09/16/2013 11:59 EDT | Updated 11/16/2013 05:12 EST

Sarah Richardson shares three tips for picking, mixing and matching hues in decor

TORONTO - With a love of paisleys and an affinity for mixing florals and stripes, Sarah Richardson has plenty of passion for prints which often accent rooms she helps refurbish.

The designer has brought her own distinct imprint to a new collection of about 70 fabrics for Kravet, which manufactures fabrics sold to the trade — a project two years in the making she described as a "huge dream come true."

"What I love about fabric is it covers all the surfaces," said Richardson, host of the new HGTV Canada series "Real Potential" which premieres on Thursday at 9 p.m. ET. "It's what you sit on. It's what you touch and it's what you interact with every day.

"Anyone who knows my work knows I love patterns and prints and combining a collection of different fabrics together," she added.

"My goal in creating the fabric line was to create something that would allow people to easily mix and match fabrics — to get my signature look in their homes without needing to hire me or any of my design team."

For individuals looking to refresh their decor heading into fall, Richardson shares tips for selecting the right hues and ways to pair fabrics and colours within a designated space.

1. Determine your design esthetic. When it comes to decorating a space, Richardson said people often ask what the best way is to create a "jumping off point" for a room.

For those ready to make the leap, she recommended finding a fabric which appeals to their individual style sensibility. This can not only help to narrow the focus on choosing the right hue, but can also help to drive decor direction in the rest of the space, such as those who may be looking to drench walls or coverings in a fresh colour.

"I always think that you should zone in and see if you like the colours," Richardson said.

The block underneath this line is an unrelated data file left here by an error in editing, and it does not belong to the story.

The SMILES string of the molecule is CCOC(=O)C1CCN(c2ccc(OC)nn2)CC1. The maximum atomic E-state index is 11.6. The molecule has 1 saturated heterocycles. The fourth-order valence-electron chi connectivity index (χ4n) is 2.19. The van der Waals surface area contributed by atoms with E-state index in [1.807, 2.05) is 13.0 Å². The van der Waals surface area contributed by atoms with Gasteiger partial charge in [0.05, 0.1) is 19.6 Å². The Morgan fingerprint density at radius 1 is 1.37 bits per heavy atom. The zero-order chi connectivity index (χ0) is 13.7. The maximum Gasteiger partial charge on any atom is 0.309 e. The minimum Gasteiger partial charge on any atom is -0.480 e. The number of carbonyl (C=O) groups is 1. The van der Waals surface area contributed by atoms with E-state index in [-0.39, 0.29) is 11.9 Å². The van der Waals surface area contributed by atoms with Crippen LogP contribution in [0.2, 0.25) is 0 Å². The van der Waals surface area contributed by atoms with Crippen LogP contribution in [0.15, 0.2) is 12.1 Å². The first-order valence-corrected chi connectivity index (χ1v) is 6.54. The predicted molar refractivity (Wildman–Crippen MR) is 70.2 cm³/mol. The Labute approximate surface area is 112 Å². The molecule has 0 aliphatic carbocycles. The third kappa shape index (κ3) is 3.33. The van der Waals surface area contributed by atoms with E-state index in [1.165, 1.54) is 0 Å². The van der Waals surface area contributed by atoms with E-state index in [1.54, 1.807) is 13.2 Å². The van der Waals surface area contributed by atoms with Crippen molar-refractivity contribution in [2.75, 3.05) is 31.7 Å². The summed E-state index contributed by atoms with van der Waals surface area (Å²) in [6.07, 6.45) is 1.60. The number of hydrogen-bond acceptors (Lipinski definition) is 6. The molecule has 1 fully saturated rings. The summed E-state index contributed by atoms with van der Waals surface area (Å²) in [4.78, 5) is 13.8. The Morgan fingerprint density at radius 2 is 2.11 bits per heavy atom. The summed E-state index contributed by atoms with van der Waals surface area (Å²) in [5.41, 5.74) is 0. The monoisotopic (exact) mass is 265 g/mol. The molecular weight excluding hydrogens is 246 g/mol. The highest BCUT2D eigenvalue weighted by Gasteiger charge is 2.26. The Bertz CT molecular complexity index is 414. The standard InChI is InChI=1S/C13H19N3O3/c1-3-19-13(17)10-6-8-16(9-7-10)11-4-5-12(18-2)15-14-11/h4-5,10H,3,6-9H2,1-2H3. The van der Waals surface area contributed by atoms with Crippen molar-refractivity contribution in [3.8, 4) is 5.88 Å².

"If you like the way a fabric looks, you can extract the colours that you find in that fabric and you can match them to paint swatches. Instantly, you have a paint palette that's ready to be applied to your walls that you know is going to work together because they go together in the actual piece of fabric."

Richardson said she always strives to balance comtemporary and traditional elements within each room she designs, a mantra she applies in selecting fabrics featuring contrasting styles within a shared space.

"I look to balance masculine and feminine in terms of bringing two people in a house together so that everybody's represented in each and every room," she said. "A more simple and masculine stripe with a prettier floral would be a prettier look that I would try and approach."

2. Opt for a neutral foundation. Richardson said selecting a combination of neutrals as a base for large-scale furnishings is safe, classic and timeless.

"You know you can live with it. It's not like doing a hot pink sofa that you know you may not love next year."

Richardson said there has been a shift away from beige, oatmeal and flax-toned hues as the prime neutrals. Heading into fall, expect to see grey emerge as the big colour and neutral alternative, she added. Richardson recommended pairing the smoky shade with soft yellow for a "fresher take" on neutrals, mixing cool and warm colours within the room.

"I tend to look to the natural landscape for all of my inspiration for palettes and for combinations," said Richardson.

"If you think of the colour of hay in a field or the colour of sunshine or the colour of clay, those are all warm, earth-toned elements. Then think of the cool elements. Think about water, think about the sky, think about the colour of rain, fog, snow, stone, rock. That's how I differentiate the palettes.

"I think if you can train your eye to see in terms of your natural world, it allows you to create a slightly more subdued palette that is livable, adaptable and definitely something that will stand the test of time."

3. Select a standout colour. Primed to add colour to help enliven staid surroundings? By keeping big-ticket items like chairs, sofas, drapes and any other items with longevity in neutral hues, Richardson recommended opting for a lone hue as an accent to inject into the room.

"Don't try to add a rainbow," she said. "Choose one colour that you want to add to layer in to bring your neutral palette to life and you've made a great dynamic statement. Should you change your mind, if all you've done is introduce it in small accessories, keep your neutral palette.

"Next year, maybe you want soft yellows. Maybe you want a vibrant blue. Anything can be added if you start with a neutral foundation," she added. "If you start with a bold colour, you can't say the same thing."